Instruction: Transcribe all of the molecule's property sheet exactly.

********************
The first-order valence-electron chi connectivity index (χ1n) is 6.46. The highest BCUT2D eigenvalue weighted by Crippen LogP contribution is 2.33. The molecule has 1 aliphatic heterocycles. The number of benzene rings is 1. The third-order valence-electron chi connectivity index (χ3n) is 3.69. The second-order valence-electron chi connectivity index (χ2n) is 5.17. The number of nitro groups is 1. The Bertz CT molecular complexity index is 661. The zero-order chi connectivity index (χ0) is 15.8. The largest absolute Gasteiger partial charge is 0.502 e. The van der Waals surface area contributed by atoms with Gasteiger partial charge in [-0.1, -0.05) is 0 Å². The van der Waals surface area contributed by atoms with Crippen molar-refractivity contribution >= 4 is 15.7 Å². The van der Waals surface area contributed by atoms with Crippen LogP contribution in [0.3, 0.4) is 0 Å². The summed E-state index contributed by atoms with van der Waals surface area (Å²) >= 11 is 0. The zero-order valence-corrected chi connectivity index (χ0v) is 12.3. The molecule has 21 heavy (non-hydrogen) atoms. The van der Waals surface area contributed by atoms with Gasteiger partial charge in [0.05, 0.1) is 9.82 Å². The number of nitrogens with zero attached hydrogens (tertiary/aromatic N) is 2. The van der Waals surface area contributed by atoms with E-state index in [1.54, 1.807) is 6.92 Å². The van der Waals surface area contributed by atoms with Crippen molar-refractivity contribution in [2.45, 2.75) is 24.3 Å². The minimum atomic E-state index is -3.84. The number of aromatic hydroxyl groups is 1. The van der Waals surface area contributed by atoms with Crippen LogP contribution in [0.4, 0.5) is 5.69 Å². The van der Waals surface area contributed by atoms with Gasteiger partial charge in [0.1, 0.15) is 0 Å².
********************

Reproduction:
The first-order valence-electron chi connectivity index (χ1n) is 6.46. The highest BCUT2D eigenvalue weighted by Crippen LogP contribution is 2.33. The molecule has 1 aliphatic heterocycles. The number of benzene rings is 1. The third-order valence-electron chi connectivity index (χ3n) is 3.69. The second-order valence-electron chi connectivity index (χ2n) is 5.17. The number of nitro groups is 1. The Bertz CT molecular complexity index is 661. The zero-order chi connectivity index (χ0) is 15.8. The largest absolute Gasteiger partial charge is 0.502 e. The van der Waals surface area contributed by atoms with Gasteiger partial charge in [-0.1, -0.05) is 0 Å². The van der Waals surface area contributed by atoms with Crippen molar-refractivity contribution >= 4 is 15.7 Å². The van der Waals surface area contributed by atoms with Crippen LogP contribution in [0.3, 0.4) is 0 Å². The summed E-state index contributed by atoms with van der Waals surface area (Å²) >= 11 is 0. The zero-order valence-corrected chi connectivity index (χ0v) is 12.3. The molecule has 21 heavy (non-hydrogen) atoms. The van der Waals surface area contributed by atoms with Gasteiger partial charge in [0.05, 0.1) is 9.82 Å². The number of nitrogens with zero attached hydrogens (tertiary/aromatic N) is 2. The van der Waals surface area contributed by atoms with E-state index in [1.54, 1.807) is 6.92 Å². The van der Waals surface area contributed by atoms with Crippen molar-refractivity contribution in [2.45, 2.75) is 24.3 Å². The minimum atomic E-state index is -3.84. The number of aromatic hydroxyl groups is 1. The van der Waals surface area contributed by atoms with Crippen LogP contribution in [0.4, 0.5) is 5.69 Å². The van der Waals surface area contributed by atoms with Gasteiger partial charge in [0.1, 0.15) is 0 Å².